Author: Warren Town, Director of Industrial Strategy
Our supreme leader, Jeremy Hunt, the Secretary of State for Health, has formally decided to give the NHS Pay Review Body a remit for the 2018/19 pay round.
You may be forgiven for wondering why he has taken so long to come clean, but no doubt HM Treasury had a hand in deciding what to say, given that they adopt the attitude that less is always more.
It will not have escaped your notice that there is a drive to implement a recommendation that will include a multi-year deal. Why, you may ask, is this necessary?
The answer is simple: it allows the government to stagger payments over a longer period, thereby avoiding upfront costs and a hope that over time any award depreciates in value to save further pressure on the public purse.
Multiyear deals are not new; we have been here before. They often appear when a government is cash strapped, or where they want to phase in the cost of any improvements to the service but do not want to take a major hit on the finances in one go.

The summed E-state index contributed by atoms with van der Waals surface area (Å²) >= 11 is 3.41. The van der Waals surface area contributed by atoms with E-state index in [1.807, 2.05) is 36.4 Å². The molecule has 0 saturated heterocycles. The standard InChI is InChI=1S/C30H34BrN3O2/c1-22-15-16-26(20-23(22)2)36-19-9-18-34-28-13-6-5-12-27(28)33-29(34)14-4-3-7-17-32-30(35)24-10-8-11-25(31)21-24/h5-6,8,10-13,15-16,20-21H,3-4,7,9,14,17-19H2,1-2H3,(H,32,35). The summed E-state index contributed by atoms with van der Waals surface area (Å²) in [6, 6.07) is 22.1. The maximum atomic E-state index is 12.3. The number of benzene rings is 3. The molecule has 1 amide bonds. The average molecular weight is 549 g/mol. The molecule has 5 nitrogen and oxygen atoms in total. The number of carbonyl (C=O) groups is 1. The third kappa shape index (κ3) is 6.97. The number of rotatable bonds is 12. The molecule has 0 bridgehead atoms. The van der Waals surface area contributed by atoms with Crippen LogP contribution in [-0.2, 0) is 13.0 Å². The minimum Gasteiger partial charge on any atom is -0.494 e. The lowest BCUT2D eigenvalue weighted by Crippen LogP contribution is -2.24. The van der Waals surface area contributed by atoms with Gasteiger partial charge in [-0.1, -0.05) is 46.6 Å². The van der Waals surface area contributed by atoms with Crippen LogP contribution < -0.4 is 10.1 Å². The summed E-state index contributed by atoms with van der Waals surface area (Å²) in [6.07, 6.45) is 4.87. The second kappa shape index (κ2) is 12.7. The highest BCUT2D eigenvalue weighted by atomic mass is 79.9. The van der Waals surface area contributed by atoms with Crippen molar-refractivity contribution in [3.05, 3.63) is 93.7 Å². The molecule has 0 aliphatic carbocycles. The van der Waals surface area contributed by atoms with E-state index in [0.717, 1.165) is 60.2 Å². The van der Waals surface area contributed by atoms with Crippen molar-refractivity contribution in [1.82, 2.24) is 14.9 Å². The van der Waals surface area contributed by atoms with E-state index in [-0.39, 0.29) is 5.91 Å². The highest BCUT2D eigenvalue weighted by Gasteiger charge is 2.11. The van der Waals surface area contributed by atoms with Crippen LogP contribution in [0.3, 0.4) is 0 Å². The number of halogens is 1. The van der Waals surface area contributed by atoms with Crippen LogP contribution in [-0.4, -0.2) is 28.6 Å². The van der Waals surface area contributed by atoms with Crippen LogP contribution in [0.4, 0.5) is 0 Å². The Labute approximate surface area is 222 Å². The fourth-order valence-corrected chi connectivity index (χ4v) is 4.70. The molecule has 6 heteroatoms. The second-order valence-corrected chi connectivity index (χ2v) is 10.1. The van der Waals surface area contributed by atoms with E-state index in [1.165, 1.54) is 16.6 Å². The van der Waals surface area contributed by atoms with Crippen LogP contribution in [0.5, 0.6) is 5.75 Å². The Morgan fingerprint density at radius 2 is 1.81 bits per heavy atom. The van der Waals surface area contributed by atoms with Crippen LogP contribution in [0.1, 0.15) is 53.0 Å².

Multiyear deals are not to be dismissed out of hand and can benefit all parties but this does depend on the future state of an economy. Multiyear deals with rising inflation, and this is currently on the rise, are not ‘deals’ at all but future cuts to income.
In this scenario where inflation is uncertain, Brexit is uncertain, the future for health care is uncertain, the only good multiyear deal will have caveats to address any uncertainty.
It is also cheering to note that the government are happy to put in more money to pay, but want the employers and the unions to decide how any award from the NHS PRB is divided up.
Cue Jeremy Hunt, DH and the government walking away from decision making and distancing themselves from any fall out.
We have already reported on the bare bones of the Staff Side submission to the NHS PRB and can now report that we have created supplementary evidence for SoR members.
Our evidence is somewhat a depressing read, but it is what it is and there is no point sugar coating the truth.
The fact remains that members are suffering financially and although a good pay award from the PRB is not a panacea, it is at least recognition that austerity in its current form cannot continue.
It will be some time before we hear back from the PRB and no doubt they will have much to consider, but if the government continues to play fast and loose with members and relies on their goodwill and perseverance, there is only so much that anyone can take.